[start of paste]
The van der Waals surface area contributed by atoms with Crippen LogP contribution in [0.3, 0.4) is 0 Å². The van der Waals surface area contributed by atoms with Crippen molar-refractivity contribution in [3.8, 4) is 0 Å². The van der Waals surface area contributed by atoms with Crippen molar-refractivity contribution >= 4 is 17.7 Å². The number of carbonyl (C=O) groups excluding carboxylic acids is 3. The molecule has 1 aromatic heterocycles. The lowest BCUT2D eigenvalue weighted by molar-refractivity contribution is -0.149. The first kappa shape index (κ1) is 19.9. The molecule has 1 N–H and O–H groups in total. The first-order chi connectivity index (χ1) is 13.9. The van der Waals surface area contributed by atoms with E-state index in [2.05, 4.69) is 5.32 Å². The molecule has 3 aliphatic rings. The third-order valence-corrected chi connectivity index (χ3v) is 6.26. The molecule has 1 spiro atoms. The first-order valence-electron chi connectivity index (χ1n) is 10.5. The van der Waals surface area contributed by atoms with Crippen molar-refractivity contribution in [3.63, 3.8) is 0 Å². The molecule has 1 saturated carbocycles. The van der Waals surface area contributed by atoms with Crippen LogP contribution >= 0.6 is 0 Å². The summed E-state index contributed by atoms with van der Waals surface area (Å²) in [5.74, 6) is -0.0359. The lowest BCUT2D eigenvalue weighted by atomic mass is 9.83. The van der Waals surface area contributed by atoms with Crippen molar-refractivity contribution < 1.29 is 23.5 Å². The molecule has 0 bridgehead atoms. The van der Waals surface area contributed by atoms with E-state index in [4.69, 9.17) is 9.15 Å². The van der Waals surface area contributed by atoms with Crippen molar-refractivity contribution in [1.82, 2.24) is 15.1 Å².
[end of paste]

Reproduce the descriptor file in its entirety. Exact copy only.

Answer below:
The van der Waals surface area contributed by atoms with Crippen LogP contribution in [0.3, 0.4) is 0 Å². The van der Waals surface area contributed by atoms with Crippen molar-refractivity contribution in [3.8, 4) is 0 Å². The van der Waals surface area contributed by atoms with Crippen molar-refractivity contribution >= 4 is 17.7 Å². The number of carbonyl (C=O) groups excluding carboxylic acids is 3. The molecule has 1 aromatic heterocycles. The lowest BCUT2D eigenvalue weighted by molar-refractivity contribution is -0.149. The first kappa shape index (κ1) is 19.9. The molecule has 1 N–H and O–H groups in total. The first-order chi connectivity index (χ1) is 13.9. The van der Waals surface area contributed by atoms with E-state index in [2.05, 4.69) is 5.32 Å². The molecule has 3 aliphatic rings. The third-order valence-corrected chi connectivity index (χ3v) is 6.26. The molecule has 1 spiro atoms. The first-order valence-electron chi connectivity index (χ1n) is 10.5. The van der Waals surface area contributed by atoms with Crippen molar-refractivity contribution in [3.63, 3.8) is 0 Å². The molecule has 1 saturated carbocycles. The van der Waals surface area contributed by atoms with Crippen LogP contribution >= 0.6 is 0 Å². The summed E-state index contributed by atoms with van der Waals surface area (Å²) in [5.74, 6) is -0.0359. The lowest BCUT2D eigenvalue weighted by atomic mass is 9.83. The van der Waals surface area contributed by atoms with Crippen molar-refractivity contribution < 1.29 is 23.5 Å². The molecule has 0 bridgehead atoms. The van der Waals surface area contributed by atoms with E-state index in [4.69, 9.17) is 9.15 Å². The van der Waals surface area contributed by atoms with Crippen molar-refractivity contribution in [1.82, 2.24) is 15.1 Å².